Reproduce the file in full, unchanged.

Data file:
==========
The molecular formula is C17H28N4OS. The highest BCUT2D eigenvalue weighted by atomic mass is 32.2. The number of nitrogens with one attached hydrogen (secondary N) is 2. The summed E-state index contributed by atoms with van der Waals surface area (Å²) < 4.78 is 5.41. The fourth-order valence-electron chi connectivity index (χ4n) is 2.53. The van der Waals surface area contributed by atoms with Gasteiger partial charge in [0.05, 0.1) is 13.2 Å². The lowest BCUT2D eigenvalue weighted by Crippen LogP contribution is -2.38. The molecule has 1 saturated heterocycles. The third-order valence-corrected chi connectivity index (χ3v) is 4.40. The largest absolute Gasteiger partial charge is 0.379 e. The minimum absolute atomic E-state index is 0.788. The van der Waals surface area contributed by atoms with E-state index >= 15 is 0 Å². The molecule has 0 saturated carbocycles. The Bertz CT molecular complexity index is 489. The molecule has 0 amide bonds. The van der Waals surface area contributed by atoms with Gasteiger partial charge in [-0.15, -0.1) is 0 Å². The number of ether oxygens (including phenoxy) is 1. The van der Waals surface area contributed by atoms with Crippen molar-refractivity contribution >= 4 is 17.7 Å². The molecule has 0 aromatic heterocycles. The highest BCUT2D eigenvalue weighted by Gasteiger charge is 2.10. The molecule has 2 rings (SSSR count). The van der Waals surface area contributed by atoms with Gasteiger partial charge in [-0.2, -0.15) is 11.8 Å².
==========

The molecular formula is C17H28N4OS. The highest BCUT2D eigenvalue weighted by atomic mass is 32.2. The number of nitrogens with one attached hydrogen (secondary N) is 2. The summed E-state index contributed by atoms with van der Waals surface area (Å²) < 4.78 is 5.41. The fourth-order valence-electron chi connectivity index (χ4n) is 2.53. The van der Waals surface area contributed by atoms with Gasteiger partial charge in [0.05, 0.1) is 13.2 Å². The lowest BCUT2D eigenvalue weighted by Crippen LogP contribution is -2.38. The molecule has 1 saturated heterocycles. The third-order valence-corrected chi connectivity index (χ3v) is 4.40. The largest absolute Gasteiger partial charge is 0.379 e. The minimum absolute atomic E-state index is 0.788. The van der Waals surface area contributed by atoms with E-state index >= 15 is 0 Å². The molecule has 0 saturated carbocycles. The Bertz CT molecular complexity index is 489. The molecule has 0 amide bonds. The van der Waals surface area contributed by atoms with Gasteiger partial charge in [-0.15, -0.1) is 0 Å². The number of ether oxygens (including phenoxy) is 1. The van der Waals surface area contributed by atoms with Crippen molar-refractivity contribution >= 4 is 17.7 Å². The molecule has 0 aromatic heterocycles. The highest BCUT2D eigenvalue weighted by Gasteiger charge is 2.10. The molecule has 2 rings (SSSR count). The van der Waals surface area contributed by atoms with Gasteiger partial charge in [-0.2, -0.15) is 11.8 Å².